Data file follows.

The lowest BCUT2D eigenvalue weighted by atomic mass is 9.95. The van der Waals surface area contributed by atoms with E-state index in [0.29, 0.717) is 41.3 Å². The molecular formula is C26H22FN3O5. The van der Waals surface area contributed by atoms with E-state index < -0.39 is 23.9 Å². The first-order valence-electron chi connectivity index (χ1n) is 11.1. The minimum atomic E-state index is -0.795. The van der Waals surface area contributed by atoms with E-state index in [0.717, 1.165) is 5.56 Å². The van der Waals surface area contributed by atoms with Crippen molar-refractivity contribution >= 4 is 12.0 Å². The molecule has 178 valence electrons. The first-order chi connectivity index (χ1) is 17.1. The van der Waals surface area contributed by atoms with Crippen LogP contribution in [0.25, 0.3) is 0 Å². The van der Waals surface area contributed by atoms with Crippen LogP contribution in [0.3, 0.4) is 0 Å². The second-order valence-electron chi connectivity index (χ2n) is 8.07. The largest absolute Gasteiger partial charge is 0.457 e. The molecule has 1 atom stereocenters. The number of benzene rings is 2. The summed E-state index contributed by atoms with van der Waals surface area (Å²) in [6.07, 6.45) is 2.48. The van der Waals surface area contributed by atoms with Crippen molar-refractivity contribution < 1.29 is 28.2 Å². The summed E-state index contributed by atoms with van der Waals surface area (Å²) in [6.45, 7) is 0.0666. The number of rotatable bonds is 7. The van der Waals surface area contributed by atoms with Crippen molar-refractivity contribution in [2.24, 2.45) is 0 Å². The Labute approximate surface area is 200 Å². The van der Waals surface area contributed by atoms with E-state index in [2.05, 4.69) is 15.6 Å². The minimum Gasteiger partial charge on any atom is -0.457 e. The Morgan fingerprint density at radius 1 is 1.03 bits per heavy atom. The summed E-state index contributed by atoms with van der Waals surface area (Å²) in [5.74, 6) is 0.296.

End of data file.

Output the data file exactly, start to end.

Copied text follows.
The lowest BCUT2D eigenvalue weighted by atomic mass is 9.95. The van der Waals surface area contributed by atoms with E-state index in [0.29, 0.717) is 41.3 Å². The molecular formula is C26H22FN3O5. The van der Waals surface area contributed by atoms with E-state index < -0.39 is 23.9 Å². The first-order valence-electron chi connectivity index (χ1n) is 11.1. The minimum atomic E-state index is -0.795. The van der Waals surface area contributed by atoms with E-state index in [0.717, 1.165) is 5.56 Å². The van der Waals surface area contributed by atoms with Crippen molar-refractivity contribution >= 4 is 12.0 Å². The molecule has 178 valence electrons. The first-order chi connectivity index (χ1) is 17.1. The van der Waals surface area contributed by atoms with Crippen LogP contribution in [0.25, 0.3) is 0 Å². The van der Waals surface area contributed by atoms with Crippen LogP contribution in [0.3, 0.4) is 0 Å². The second-order valence-electron chi connectivity index (χ2n) is 8.07. The largest absolute Gasteiger partial charge is 0.457 e. The molecule has 1 atom stereocenters. The number of benzene rings is 2. The summed E-state index contributed by atoms with van der Waals surface area (Å²) in [6.07, 6.45) is 2.48. The van der Waals surface area contributed by atoms with Crippen molar-refractivity contribution < 1.29 is 28.2 Å². The summed E-state index contributed by atoms with van der Waals surface area (Å²) in [6.45, 7) is 0.0666. The number of rotatable bonds is 7. The van der Waals surface area contributed by atoms with Crippen molar-refractivity contribution in [2.24, 2.45) is 0 Å². The Labute approximate surface area is 200 Å². The van der Waals surface area contributed by atoms with E-state index in [2.05, 4.69) is 15.6 Å². The minimum Gasteiger partial charge on any atom is -0.457 e. The Morgan fingerprint density at radius 1 is 1.03 bits per heavy atom. The summed E-state index contributed by atoms with van der Waals surface area (Å²) in [5.74, 6) is 0.296.